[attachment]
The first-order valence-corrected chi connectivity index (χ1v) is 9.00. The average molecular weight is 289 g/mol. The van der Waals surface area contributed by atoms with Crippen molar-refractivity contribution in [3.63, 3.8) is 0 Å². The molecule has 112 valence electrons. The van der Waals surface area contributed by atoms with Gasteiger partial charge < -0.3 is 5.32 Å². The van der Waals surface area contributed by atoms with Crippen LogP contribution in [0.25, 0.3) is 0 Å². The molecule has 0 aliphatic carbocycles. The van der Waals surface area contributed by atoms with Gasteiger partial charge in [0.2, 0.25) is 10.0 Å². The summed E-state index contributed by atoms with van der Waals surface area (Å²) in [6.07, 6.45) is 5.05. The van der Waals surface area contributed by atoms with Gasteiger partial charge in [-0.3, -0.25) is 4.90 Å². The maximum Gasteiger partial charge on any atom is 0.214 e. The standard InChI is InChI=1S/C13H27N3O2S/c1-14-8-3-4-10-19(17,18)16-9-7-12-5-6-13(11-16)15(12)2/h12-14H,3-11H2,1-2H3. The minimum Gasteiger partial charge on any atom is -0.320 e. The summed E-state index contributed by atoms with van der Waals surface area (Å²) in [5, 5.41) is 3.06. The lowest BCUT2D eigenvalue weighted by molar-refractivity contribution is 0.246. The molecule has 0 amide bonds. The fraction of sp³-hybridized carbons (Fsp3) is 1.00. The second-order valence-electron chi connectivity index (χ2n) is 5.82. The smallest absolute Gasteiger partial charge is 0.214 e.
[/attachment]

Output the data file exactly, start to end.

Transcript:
The first-order valence-corrected chi connectivity index (χ1v) is 9.00. The average molecular weight is 289 g/mol. The van der Waals surface area contributed by atoms with Crippen molar-refractivity contribution in [3.63, 3.8) is 0 Å². The molecule has 112 valence electrons. The van der Waals surface area contributed by atoms with Gasteiger partial charge < -0.3 is 5.32 Å². The van der Waals surface area contributed by atoms with Crippen LogP contribution in [0.25, 0.3) is 0 Å². The molecule has 0 aliphatic carbocycles. The van der Waals surface area contributed by atoms with Gasteiger partial charge in [0.2, 0.25) is 10.0 Å². The summed E-state index contributed by atoms with van der Waals surface area (Å²) in [6.07, 6.45) is 5.05. The van der Waals surface area contributed by atoms with Gasteiger partial charge in [-0.3, -0.25) is 4.90 Å². The maximum Gasteiger partial charge on any atom is 0.214 e. The standard InChI is InChI=1S/C13H27N3O2S/c1-14-8-3-4-10-19(17,18)16-9-7-12-5-6-13(11-16)15(12)2/h12-14H,3-11H2,1-2H3. The minimum Gasteiger partial charge on any atom is -0.320 e. The summed E-state index contributed by atoms with van der Waals surface area (Å²) in [5, 5.41) is 3.06. The lowest BCUT2D eigenvalue weighted by molar-refractivity contribution is 0.246. The molecule has 0 amide bonds. The fraction of sp³-hybridized carbons (Fsp3) is 1.00. The second-order valence-electron chi connectivity index (χ2n) is 5.82. The smallest absolute Gasteiger partial charge is 0.214 e.